In November of 1860, Alfred Augustus Crawford Williams, a young man of 20 years, had just graduated from Berkshire College as a medical doctor, having attended Union College from 1854 - 1858. In early April of 1861 he was a prosector at Brunswick College, had his passport in hand, and was planning to traveling to Europe at the close of the term to further his education in anatomy. Fate had different plans for AACW.
By June 3, 1861 he is listed as an Assistant Surgeon in the 1st New York Light Artillery. He volunteered to leave his unit and go with the 11th New York Volunteer Infantry Regiment, the Fire Zouaves, and found himself wounded and captured by the Confederates at First Bull Run, and sent to Salisbury Prison in North Carolina. He is aboard the Adelaide steamer that arrived in Baltimore on August 20, 1862 along with other released prisoners. By May of 1863 he is reported to be wounded , “by a ball passing through his arm”, at Chancellorsville and receives a letter of commendation from his Commander Col. H. Berdan. Berdan stated that even though wounded “he did not leave his duties for a moment.” By August 10, 1863, Col. Berdan is sending a letter of “Medical Department” to AACW stating, with regrets, that he can no longer remain in the field with the unit due to his latest wound. (We suspect AACW lost his left arm though we can find no confirmation of such.)
October 9, 1863 AACW is before a board, in San Francisco, answering questions and taking the oath as he enlists in the Nevada Territory Volunteers, as a Lieut. Colonel and is posted to Fort Churchill, Nevada. (His father, Gen. C. H. S. Williams, was a prominent lawyer in San Francisco at the time.) Throughout the rest of 1863 and into 1864 we find “Post Reports” where he is posted to Camp Douglas in Utah as a surgeon, and given command of Fort Bridger. In November of 1864 letters are being written to the territorial commander stating AACW has been found “in a state of degraded drunkness” outside the Gem Saloon in Salt Lake City, where he refuses help returning to his quarters, “and not for the first time.” December 8, 1864 he is ask to resign and AACW tenders his letter of resignation, which is accepted by the commander of Headquarters, Department of the Pacific, San Francisco, California, on December 21, 1864. Thus ending the distinguished military career of a promising young doctor.... three and a half years from young college graduate to a twice wounded and highly praised Prisoner of War to a disgraced officer of the US Army. The Civil War years were brutal!!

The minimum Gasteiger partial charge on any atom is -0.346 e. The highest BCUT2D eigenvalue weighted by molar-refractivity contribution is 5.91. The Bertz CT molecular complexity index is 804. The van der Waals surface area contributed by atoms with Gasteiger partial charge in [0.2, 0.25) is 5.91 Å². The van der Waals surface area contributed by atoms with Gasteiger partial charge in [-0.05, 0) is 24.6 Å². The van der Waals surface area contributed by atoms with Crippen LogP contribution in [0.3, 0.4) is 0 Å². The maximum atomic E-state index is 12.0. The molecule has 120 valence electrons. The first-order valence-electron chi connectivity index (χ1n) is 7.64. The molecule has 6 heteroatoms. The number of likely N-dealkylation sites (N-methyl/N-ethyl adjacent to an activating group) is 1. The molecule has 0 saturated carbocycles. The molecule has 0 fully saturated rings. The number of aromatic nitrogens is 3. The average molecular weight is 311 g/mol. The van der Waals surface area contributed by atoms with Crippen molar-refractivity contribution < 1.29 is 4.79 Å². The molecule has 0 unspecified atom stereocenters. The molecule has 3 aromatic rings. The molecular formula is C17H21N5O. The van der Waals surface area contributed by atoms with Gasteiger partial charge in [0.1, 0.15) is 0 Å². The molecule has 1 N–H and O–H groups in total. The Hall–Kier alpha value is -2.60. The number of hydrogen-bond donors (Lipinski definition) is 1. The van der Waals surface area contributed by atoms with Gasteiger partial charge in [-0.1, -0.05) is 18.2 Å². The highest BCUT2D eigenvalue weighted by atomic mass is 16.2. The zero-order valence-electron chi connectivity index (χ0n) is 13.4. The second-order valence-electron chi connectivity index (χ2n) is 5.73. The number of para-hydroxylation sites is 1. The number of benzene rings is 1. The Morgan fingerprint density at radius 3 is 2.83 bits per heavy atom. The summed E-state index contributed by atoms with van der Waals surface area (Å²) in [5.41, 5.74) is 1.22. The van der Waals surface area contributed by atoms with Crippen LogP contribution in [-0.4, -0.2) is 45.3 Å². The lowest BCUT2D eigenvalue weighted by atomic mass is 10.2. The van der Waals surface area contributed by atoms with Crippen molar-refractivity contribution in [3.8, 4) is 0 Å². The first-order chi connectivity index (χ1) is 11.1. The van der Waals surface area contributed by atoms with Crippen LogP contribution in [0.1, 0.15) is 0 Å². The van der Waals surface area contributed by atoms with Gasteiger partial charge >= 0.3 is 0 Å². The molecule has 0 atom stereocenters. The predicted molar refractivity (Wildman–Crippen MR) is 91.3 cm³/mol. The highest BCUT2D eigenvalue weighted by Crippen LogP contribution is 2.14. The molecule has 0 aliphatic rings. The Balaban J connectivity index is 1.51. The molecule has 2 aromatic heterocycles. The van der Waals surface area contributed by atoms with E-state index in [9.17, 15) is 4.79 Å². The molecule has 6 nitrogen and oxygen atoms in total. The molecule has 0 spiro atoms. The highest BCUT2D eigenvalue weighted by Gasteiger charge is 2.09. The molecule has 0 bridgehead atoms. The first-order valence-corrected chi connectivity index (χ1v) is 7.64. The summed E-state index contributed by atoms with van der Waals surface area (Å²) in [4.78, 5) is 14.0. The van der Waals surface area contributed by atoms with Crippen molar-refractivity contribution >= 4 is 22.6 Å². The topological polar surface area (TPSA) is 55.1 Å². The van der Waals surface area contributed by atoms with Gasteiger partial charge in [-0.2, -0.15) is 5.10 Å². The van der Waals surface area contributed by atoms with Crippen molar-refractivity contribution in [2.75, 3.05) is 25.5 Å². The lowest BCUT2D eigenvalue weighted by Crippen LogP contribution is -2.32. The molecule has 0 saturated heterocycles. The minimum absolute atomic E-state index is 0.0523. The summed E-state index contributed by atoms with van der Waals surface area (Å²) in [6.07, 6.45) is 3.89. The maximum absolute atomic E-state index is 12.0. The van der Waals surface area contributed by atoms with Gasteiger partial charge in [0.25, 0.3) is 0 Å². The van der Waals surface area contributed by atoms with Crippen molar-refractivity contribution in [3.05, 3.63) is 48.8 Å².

AACW stays in the San Francisco area... is involved with a piracy attempt on a South American ship in San Francisco harbor.... is a doctor in Petaluma, writes published medical papers.... has a failed suicide attempt after he is unable to secure funds to save the family vineyard in the Sonoma Valley... marries a young lady and has a daughter three weeks before he dies from typhoid fever January 4, 1871. The final irony was: AACW’s dissertation in medical college was on Typhoid Fever.